Some people are visual learners (I’m one of them). Here are a few visual charts to help students remember some details of Biblical Hebrew. Click on the images to download the full size versions.
When I teach weak verb forms, I like to draw attention to the fact that the Qal imperfect, imperative, and infinitive construct often follow similar patterns. I refer to this diagnostic grouping as the Qal Trio (quicker to say than “the Qal imperfect, Qal imperative, and Qal infinitive construct). If you look at my Weak Verb chart (Front, Back), you will see reference to the Qal Trio and how it appears in some of the weak verb categories (look for my “traffic light” for the Qal trio). Rebeckah Groves brought this trio to life with this drawing, which helps students remember which aspects are part of the Qal Trio.
Adam Couturier, of משלי אדם (I’m so excited WordPress is keeping my Hebrew text now) has some nifty visual resources. The first one is a poster of the Outlaw Radicals: those nasty characters who won’t take a Dagesh from anyone!
He also has a nifty semantic vocabulary illustration for parts of the body. I have to wonder who his model was.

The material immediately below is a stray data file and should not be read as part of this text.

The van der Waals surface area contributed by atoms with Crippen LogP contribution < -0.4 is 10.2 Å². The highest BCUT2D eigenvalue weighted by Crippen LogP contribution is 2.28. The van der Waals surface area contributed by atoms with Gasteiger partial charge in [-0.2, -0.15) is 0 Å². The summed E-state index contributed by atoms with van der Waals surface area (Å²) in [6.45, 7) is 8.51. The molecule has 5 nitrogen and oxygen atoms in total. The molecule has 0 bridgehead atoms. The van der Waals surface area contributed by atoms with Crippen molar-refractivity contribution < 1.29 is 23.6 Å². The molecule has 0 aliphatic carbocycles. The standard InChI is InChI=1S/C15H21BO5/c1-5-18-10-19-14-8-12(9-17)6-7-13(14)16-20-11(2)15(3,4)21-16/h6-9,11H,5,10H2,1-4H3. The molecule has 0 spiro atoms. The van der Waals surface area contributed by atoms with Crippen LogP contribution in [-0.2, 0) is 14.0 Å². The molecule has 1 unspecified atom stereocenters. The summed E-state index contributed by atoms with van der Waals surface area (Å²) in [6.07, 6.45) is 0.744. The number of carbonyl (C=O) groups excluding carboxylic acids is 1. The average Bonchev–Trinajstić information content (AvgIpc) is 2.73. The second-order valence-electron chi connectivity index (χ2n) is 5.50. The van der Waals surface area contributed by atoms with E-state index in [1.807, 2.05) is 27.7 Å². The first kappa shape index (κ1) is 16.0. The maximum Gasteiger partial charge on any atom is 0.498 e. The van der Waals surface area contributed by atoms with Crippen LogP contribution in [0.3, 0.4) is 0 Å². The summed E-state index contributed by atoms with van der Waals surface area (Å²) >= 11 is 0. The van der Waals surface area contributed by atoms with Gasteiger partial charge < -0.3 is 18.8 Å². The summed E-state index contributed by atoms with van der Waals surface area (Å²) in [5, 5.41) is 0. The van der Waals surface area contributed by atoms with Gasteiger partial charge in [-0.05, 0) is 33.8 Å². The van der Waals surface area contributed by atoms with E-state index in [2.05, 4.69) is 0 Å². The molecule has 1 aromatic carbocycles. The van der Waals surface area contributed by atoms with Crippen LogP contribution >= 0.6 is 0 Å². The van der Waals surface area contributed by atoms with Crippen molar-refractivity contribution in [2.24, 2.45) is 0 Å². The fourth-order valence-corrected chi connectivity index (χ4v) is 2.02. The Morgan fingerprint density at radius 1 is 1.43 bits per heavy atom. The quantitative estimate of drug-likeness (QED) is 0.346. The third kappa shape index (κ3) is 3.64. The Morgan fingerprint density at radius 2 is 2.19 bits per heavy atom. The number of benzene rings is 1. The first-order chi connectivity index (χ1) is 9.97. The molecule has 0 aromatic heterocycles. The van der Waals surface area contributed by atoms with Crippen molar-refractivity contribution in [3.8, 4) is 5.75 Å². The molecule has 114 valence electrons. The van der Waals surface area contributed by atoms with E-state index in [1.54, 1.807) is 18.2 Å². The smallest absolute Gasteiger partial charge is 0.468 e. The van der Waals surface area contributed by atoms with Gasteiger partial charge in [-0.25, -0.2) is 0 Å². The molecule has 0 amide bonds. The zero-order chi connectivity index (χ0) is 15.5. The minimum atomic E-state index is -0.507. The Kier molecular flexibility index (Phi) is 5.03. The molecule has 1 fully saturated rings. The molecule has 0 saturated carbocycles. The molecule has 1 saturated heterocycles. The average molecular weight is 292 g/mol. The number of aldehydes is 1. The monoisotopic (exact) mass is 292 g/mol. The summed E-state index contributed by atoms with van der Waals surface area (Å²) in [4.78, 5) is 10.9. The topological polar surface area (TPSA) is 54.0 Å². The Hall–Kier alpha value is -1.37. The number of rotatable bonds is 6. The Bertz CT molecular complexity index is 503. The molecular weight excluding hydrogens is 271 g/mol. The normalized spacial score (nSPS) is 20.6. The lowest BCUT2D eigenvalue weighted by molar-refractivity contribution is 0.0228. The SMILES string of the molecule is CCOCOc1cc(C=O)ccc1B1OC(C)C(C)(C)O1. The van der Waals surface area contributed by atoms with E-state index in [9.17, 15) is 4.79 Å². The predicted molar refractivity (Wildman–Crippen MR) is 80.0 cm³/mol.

Adam also produced a helpful visual with vocabulary that would describe a pastoral scene (that would be one with sheep, not a presbytry meeting). To see all of Adam’s resources go here.
Dr. Chris Heard (of Higgaion fame) created this visual for prepositions.
And, finally, Chris has been busy adding more iFlipr decks for Hebrew vocabulary. I originally discussed the iFlipr resource in Part Two of my vocabulary resource roundup. The latest two additions from Chris are wonderful visual decks, also for parts of the body (but he uses photographs). You can search for his decks at the iFlipr site using the phrase “Semantic Biblical Hebrew.”
Karyn, thanks for the plug! As I was telling Daniel and Tonya, I have about 20 or more images, similar to the shepherding scene that are in the works. Sadly, my semester is keeping me too busy to do any sketching.
No model was used the in the creation of these images. Although finding a dissected individual would be rather interesting.
Thanks for sharing your resources so generously.
Actually, in a past life, I worked in an auto safety lab doing research to make more bio-fidelic dummies by doing tests on dismembered (and whole) cadavers. My research was working to provide a better tibia index (which means I did lots of tests that smashed lower legs to measure the forces involved in a crash).
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